Battling Malaria: On the Front Lines Against a Global Killer
By: Connie Goldsmith
Publisher: Twenty-First Century Books
Publication Date: August 2010
Reviewed by: Deb Fowler
Review Date: October 2010
Many young people are unaware of the impact of malaria on the lives of people around the world. Historically, the United States had its battle with it, but by 1951 it was eradicated. Many of us have read about malaria when we read Laura Ingalls recount of how her family was plagued with fever `n ague. Ma was convinced that it had been caused by watermelon and was not happy when Pa decided to sample some after their scary encounter with what is now known as malaria. This once mysterious disease has been around for thousands of years. Romans dubbed it "mala aria" or "bad air."
Over the centuries there was a considerable amount of speculation as to the origin and cause of the disease. In this book you will read about the history of malaria and the actual discovery as to what caused this very serious illness. Each year "malaria sickens between three hundred million and five million people around the world," many of whom perish from it, especially young children. In spite of major efforts to eradicate the disease, it is making a resurgence and is once again known as a "major global killer."
So what does cause this mysterious disease and what are its symptoms? In fact there are two forms of malaria, each form transmitted to a human being via an "Anopheles" (a mosquito infected by one of four different "Plasmodium" parasites). In this book you will meet the three scientists who solved the puzzle of how the disease was transmitted and what caused it. The symptoms are exhibited in three stages: The cold stage, the hot stage, and the wet stage. The afflicted person will experience chills, shivering, fever, headaches, and profuse sweating.
This startling book will take the reader through history and around the world teaching us many interesting facts about the disease that is once again rearing its ugly head. Among the many things that one will learn is that it is one of the top three "dreaded diseases" today, how it is transmitted, you'll get a detailed look at the parasite that causes it, ancient treatments, current prevention methods, a host of stunning new research approaches, how "Cinchona" bark proved to be a miracle cure, why the disease is making a comeback, how global warming is "setting the stage for malaria where it never before occurred," and why we went backward in our efforts to eradicate the disease. We will learn about such things as "imported malaria," we'll get a glimpse at success stories with school-based programs, and we'll get to learn about many, many more interesting facets of this disease. Do you have any idea what a transgenic mosquito is? Check it out on pages 97-98 of this book . . . you're going to be amazed!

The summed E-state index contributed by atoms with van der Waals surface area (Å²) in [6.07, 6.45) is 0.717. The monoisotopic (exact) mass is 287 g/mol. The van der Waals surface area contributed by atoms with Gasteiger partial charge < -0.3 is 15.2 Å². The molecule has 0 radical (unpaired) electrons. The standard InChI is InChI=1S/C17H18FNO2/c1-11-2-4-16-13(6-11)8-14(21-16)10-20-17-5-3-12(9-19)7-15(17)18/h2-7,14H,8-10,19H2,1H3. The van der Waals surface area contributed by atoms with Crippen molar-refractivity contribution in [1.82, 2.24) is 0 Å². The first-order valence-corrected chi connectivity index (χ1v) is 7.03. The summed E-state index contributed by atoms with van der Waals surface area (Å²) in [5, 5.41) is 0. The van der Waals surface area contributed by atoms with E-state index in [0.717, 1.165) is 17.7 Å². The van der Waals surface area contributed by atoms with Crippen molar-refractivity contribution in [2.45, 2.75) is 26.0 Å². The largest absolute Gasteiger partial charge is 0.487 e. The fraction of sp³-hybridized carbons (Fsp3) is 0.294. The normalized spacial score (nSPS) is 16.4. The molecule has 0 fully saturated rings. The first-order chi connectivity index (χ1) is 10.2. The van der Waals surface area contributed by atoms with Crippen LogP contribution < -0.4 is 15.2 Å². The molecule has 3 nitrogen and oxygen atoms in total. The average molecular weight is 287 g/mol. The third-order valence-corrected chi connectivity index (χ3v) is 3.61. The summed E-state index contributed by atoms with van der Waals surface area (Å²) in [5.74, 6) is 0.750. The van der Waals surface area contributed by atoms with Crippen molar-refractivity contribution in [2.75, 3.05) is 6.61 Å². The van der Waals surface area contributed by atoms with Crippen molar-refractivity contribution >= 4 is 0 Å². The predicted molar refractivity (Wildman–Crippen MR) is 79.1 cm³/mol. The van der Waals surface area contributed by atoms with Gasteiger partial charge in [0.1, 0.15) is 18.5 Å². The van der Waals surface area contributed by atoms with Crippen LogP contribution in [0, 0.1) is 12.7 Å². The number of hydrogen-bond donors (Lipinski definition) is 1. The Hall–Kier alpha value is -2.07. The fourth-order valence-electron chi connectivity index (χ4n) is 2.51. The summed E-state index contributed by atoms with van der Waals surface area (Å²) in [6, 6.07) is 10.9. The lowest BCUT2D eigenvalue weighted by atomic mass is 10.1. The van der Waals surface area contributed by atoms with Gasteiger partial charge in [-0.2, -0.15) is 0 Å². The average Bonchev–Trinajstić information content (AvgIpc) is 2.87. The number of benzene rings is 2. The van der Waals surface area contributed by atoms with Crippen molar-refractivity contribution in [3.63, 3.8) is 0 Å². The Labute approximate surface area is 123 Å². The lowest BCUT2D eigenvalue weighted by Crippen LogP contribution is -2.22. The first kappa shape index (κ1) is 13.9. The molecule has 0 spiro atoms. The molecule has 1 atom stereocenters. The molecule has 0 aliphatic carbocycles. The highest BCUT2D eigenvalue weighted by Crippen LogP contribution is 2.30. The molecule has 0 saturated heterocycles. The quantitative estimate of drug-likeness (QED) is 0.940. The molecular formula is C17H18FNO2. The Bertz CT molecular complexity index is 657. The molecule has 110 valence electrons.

This is a stunning book about malaria, a "major global killer," that is making a comeback around the world. When I first started reading this book I was wondering why anyone would want to write so much about this disease (especially one we don't have in this country), but by the time I reached the end of this amazing book I understood why. It was very well written and researched. There were photographs and numerous informative sidebars scattered throughout the book. For example, in one of the sidebars, which spanned two pages, we learn about the dishonesty of some people who actually sell fake malaria medications that are "flooding Asia and Africa" and how people can now test to determine if they are real or not. The more I read the more I understood that my "why" should have been "why not?" In the back of the book there is a timeline, a thorough index, a glossary, source notes, a selected bibliography, and additional recommended book, film, organizations, and website resources to explore.
Quill says: This is a well written, thoroughly researched book that should be considered in every social studies classroom!